From: Neil Johnson, Tampa Tribune
Published December 28, 2004 12:00 AM

Dredging Helps Save Florida's Lake Panasoffkee from Itself

LAKE PANASOFFKEE, Fla. — A 50-foot dredge being outfitted on the eastern shore of this 4,800-acre lake is an unlikely time machine.

The hulking assembly of welded steel plates, cables and a pair of mufflers taller than a house could return Lake Panasoffkee to its near pristine condition from when Theodore Roosevelt was president.

"We figure we're turning the clock back 100 years," said Lizanne Garcia, head of a water improvement program for the Southwest Florida Water Management District.

The Sumter County lake is slowly dying. It's choking from a simple, natural chemical reaction that drizzles a pencil-tip thick layer of sediment across its bottom every year.

The water management district is working to restore the lake.


A process that's been going on thousands of years, the slow accretion of sediment is covering the bottom, shrinking the lake and robbing fish of nesting sites.

Since the 1940s, 800 acres of the lake have vanished. Willows and red maples grow where once was open water.

Jim Veal Sr. has watched the lake shrink in the 50 years since he opened the Pana Vista Lodge on the western shore.

Veal, 73, said that since he first came to Panasoffkee, the trees and shrubs have crept a quarter-mile into the lake.

The sediment also covers the hard bottom of dead snail and mussel shells that bass and panfish need to make nests for their eggs. Though recreational fishing is still good, it has declined. The 13 fish camps that dotted its shore in the 1940s have dwindled to three.

Lake Panasoffkee's problem is not pollution, said Mike Holtkamp, head of the water district's restoration project.

"The water quality is excellent," he said.

Panasoffkee is a rarity among Florida lakes. It's fed by water seeping from the Floridan aquifer through numerous small springs and vents rather than rain running through its drainage basin.

"Basically, this is an outcropping of the Floridan aquifer," Garcia said.

The clear groundwater is rich in dissolved calcium carbonate picked up from the limestone that forms the underground sponge of the aquifer.

A chemical reaction causes the mineral to solidify and settle to the bottom in a chalky paste.

It piles up slowly, maybe an inch in 12 years. In some places, the sediment is more than 20 feet deep, nearly 3,000 years worth of accumulation.

The solution is to dredge the sediment down to the original shell bottom.

With a combination of money from the water district, the Florida Legislature, federal sources and the Florida Fish and Wildlife Conservation Commission, planning for the $25 million restoration project started in 1999.

An area covering about 22 acres was dredged in 2000 to test how well the lake would recover. It did recover, Veal said, and fishing immediately improved.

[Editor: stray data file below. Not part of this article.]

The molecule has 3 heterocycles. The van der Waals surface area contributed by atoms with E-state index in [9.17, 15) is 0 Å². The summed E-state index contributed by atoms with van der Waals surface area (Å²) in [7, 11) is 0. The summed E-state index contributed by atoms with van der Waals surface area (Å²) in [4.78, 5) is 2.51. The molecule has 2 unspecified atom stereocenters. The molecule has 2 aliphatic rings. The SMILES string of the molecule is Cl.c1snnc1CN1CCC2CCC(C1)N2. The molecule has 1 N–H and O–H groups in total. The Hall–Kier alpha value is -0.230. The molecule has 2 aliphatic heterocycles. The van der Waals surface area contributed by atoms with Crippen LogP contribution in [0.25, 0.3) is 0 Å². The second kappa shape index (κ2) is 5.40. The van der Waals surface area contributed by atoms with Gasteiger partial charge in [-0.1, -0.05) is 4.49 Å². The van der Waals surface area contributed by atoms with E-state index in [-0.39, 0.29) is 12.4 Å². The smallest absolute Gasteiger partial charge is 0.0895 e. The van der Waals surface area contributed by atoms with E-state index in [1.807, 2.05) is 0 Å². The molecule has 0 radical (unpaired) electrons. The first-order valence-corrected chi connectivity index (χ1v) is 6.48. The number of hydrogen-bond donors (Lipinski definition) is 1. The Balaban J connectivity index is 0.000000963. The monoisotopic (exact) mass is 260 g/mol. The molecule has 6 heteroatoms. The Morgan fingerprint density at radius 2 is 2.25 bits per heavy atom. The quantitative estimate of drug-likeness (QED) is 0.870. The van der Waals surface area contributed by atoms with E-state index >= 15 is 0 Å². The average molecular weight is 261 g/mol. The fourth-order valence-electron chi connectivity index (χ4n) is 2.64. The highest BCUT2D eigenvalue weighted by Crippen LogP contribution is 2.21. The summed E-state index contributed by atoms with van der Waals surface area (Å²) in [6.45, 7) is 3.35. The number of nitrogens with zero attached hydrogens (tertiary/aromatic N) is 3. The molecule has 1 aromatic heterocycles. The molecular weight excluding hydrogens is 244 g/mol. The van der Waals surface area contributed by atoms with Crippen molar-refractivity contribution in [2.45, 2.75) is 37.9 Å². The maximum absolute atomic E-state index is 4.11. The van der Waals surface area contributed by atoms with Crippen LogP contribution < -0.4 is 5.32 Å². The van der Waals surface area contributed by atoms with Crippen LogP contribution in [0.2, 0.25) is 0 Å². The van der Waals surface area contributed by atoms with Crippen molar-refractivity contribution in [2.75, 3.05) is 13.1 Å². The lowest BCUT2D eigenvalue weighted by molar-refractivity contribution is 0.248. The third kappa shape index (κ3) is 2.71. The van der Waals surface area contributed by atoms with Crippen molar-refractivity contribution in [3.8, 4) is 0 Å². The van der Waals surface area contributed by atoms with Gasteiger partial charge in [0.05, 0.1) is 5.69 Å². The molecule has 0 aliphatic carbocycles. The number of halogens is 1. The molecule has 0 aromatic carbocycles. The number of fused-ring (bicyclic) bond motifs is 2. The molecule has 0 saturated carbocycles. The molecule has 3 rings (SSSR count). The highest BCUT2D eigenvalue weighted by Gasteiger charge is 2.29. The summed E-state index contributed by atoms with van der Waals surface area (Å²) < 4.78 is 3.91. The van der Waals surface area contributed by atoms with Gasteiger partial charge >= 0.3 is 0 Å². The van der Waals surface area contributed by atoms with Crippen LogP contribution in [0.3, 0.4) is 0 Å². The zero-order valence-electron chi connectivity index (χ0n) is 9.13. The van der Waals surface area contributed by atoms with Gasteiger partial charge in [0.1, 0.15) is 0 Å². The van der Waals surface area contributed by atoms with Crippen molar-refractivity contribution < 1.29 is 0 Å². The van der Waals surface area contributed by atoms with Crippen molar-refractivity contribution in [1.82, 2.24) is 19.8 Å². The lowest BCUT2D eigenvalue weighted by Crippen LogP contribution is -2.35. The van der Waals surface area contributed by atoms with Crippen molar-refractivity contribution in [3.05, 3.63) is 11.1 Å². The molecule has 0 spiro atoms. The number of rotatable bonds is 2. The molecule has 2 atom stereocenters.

"That place turned into an aquarium overnight," he said. "The fishing was phenomenal. It still is."

When finished in January of 2008, the project will have moved a staggering 8.2 million cubic yards of sediment from the lake to a 400-acre area along Interstate 75.

Put that sediment on a football field from goal line to goal line and sideline to sideline and it would form a stack nearly a mile high.

Once the new dredge is ready to work, it will move along the shoreline in the project's next phase, sucking out half a backyard swimming pool of sediment and water a minute.

The crew will use Global Positioning Satellite receivers and computers to guide the underwater excavation.

In addition to restoration, the work will give waterfront homeowners better access to the lake.

The rising sediment makes water shallow enough for aquatic vegetation such as cattails and arrowhead to sink roots and grow along the shore.

Those masses of vegetation can break free and float in the lake.

Wind drives the floating masses to shore, engulfing docks and keeping boats from open water.

Crews will remove much of that vegetation, and the dredging will keep the plants from returning.

The small community of Lake Panasoffkee, mainly retirees and winter residents, initially was wary of the water district's project but now supports the plan.

"We're excited about it. At first we were very apprehensive," fish camp owner Veal said. The approval comes from a need to stop the lake's slow decline.

"You could see the shell bottom all along the lake," David Starnes said of Panasoffkee in 1959.

"It got to where you couldn't see any shells. It's absolutely necessary."

Source: Knight Ridder/Tribune Business News

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